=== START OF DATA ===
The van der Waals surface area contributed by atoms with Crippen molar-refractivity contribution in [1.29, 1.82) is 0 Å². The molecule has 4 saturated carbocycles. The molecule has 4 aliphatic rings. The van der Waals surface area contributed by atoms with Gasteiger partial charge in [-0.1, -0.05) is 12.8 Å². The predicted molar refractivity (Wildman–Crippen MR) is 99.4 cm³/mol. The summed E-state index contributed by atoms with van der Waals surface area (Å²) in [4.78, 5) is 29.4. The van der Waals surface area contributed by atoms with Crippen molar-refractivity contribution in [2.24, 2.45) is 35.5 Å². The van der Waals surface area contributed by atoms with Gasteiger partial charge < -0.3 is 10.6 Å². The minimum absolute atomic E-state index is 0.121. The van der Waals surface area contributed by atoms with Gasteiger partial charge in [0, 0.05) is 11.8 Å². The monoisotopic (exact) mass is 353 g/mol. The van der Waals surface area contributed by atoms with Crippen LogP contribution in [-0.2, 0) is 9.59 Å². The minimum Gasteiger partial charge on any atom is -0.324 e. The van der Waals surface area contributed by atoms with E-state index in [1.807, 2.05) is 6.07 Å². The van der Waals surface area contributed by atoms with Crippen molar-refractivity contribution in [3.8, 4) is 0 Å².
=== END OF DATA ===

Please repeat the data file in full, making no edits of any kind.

The van der Waals surface area contributed by atoms with Crippen molar-refractivity contribution in [1.29, 1.82) is 0 Å². The molecule has 4 saturated carbocycles. The molecule has 4 aliphatic rings. The van der Waals surface area contributed by atoms with Gasteiger partial charge in [-0.1, -0.05) is 12.8 Å². The predicted molar refractivity (Wildman–Crippen MR) is 99.4 cm³/mol. The summed E-state index contributed by atoms with van der Waals surface area (Å²) in [4.78, 5) is 29.4. The van der Waals surface area contributed by atoms with Crippen molar-refractivity contribution in [2.24, 2.45) is 35.5 Å². The van der Waals surface area contributed by atoms with Gasteiger partial charge < -0.3 is 10.6 Å². The minimum absolute atomic E-state index is 0.121. The van der Waals surface area contributed by atoms with Gasteiger partial charge in [0, 0.05) is 11.8 Å². The monoisotopic (exact) mass is 353 g/mol. The van der Waals surface area contributed by atoms with Crippen LogP contribution in [-0.2, 0) is 9.59 Å². The minimum Gasteiger partial charge on any atom is -0.324 e. The van der Waals surface area contributed by atoms with E-state index in [1.807, 2.05) is 6.07 Å². The van der Waals surface area contributed by atoms with Crippen molar-refractivity contribution in [3.8, 4) is 0 Å².